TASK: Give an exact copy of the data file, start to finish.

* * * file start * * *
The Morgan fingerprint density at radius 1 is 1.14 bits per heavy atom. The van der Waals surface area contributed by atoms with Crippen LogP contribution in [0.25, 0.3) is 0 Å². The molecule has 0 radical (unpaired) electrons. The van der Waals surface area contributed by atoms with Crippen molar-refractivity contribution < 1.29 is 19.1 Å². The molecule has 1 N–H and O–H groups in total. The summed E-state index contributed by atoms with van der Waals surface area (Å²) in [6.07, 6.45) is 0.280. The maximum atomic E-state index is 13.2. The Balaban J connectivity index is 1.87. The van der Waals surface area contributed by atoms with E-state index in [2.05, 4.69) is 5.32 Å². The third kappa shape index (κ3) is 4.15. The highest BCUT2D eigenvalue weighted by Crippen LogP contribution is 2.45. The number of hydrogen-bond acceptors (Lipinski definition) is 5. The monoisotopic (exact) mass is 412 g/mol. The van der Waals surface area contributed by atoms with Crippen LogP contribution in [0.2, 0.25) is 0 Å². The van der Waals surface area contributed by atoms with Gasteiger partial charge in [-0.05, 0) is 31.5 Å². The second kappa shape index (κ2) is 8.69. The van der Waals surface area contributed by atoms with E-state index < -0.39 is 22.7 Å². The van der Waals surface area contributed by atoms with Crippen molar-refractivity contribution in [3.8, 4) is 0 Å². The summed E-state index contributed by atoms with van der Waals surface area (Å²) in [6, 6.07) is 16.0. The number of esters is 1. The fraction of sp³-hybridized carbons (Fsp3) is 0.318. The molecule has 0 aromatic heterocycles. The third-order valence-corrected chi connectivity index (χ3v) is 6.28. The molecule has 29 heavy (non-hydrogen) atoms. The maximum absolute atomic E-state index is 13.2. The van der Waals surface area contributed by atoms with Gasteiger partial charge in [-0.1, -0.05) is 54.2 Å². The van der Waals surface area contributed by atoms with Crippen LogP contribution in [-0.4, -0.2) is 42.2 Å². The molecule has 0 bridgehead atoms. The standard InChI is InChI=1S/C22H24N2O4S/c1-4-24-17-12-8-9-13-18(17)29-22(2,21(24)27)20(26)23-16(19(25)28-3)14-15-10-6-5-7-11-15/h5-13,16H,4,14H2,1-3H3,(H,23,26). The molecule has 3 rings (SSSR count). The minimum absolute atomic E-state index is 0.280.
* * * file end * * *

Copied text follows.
The Morgan fingerprint density at radius 1 is 1.14 bits per heavy atom. The van der Waals surface area contributed by atoms with Crippen LogP contribution in [0.25, 0.3) is 0 Å². The molecule has 0 radical (unpaired) electrons. The van der Waals surface area contributed by atoms with Crippen molar-refractivity contribution < 1.29 is 19.1 Å². The molecule has 1 N–H and O–H groups in total. The summed E-state index contributed by atoms with van der Waals surface area (Å²) in [6.07, 6.45) is 0.280. The maximum atomic E-state index is 13.2. The Balaban J connectivity index is 1.87. The van der Waals surface area contributed by atoms with E-state index in [2.05, 4.69) is 5.32 Å². The third kappa shape index (κ3) is 4.15. The highest BCUT2D eigenvalue weighted by Crippen LogP contribution is 2.45. The number of hydrogen-bond acceptors (Lipinski definition) is 5. The monoisotopic (exact) mass is 412 g/mol. The van der Waals surface area contributed by atoms with Crippen LogP contribution in [0.2, 0.25) is 0 Å². The van der Waals surface area contributed by atoms with Gasteiger partial charge in [-0.05, 0) is 31.5 Å². The second kappa shape index (κ2) is 8.69. The van der Waals surface area contributed by atoms with E-state index < -0.39 is 22.7 Å². The van der Waals surface area contributed by atoms with Crippen molar-refractivity contribution in [3.8, 4) is 0 Å². The summed E-state index contributed by atoms with van der Waals surface area (Å²) in [6, 6.07) is 16.0. The number of esters is 1. The fraction of sp³-hybridized carbons (Fsp3) is 0.318. The molecule has 0 aromatic heterocycles. The third-order valence-corrected chi connectivity index (χ3v) is 6.28. The molecule has 29 heavy (non-hydrogen) atoms. The maximum absolute atomic E-state index is 13.2. The van der Waals surface area contributed by atoms with Gasteiger partial charge in [-0.1, -0.05) is 54.2 Å². The van der Waals surface area contributed by atoms with Crippen LogP contribution in [-0.4, -0.2) is 42.2 Å². The molecule has 0 bridgehead atoms. The standard InChI is InChI=1S/C22H24N2O4S/c1-4-24-17-12-8-9-13-18(17)29-22(2,21(24)27)20(26)23-16(19(25)28-3)14-15-10-6-5-7-11-15/h5-13,16H,4,14H2,1-3H3,(H,23,26). The molecule has 3 rings (SSSR count). The minimum absolute atomic E-state index is 0.280.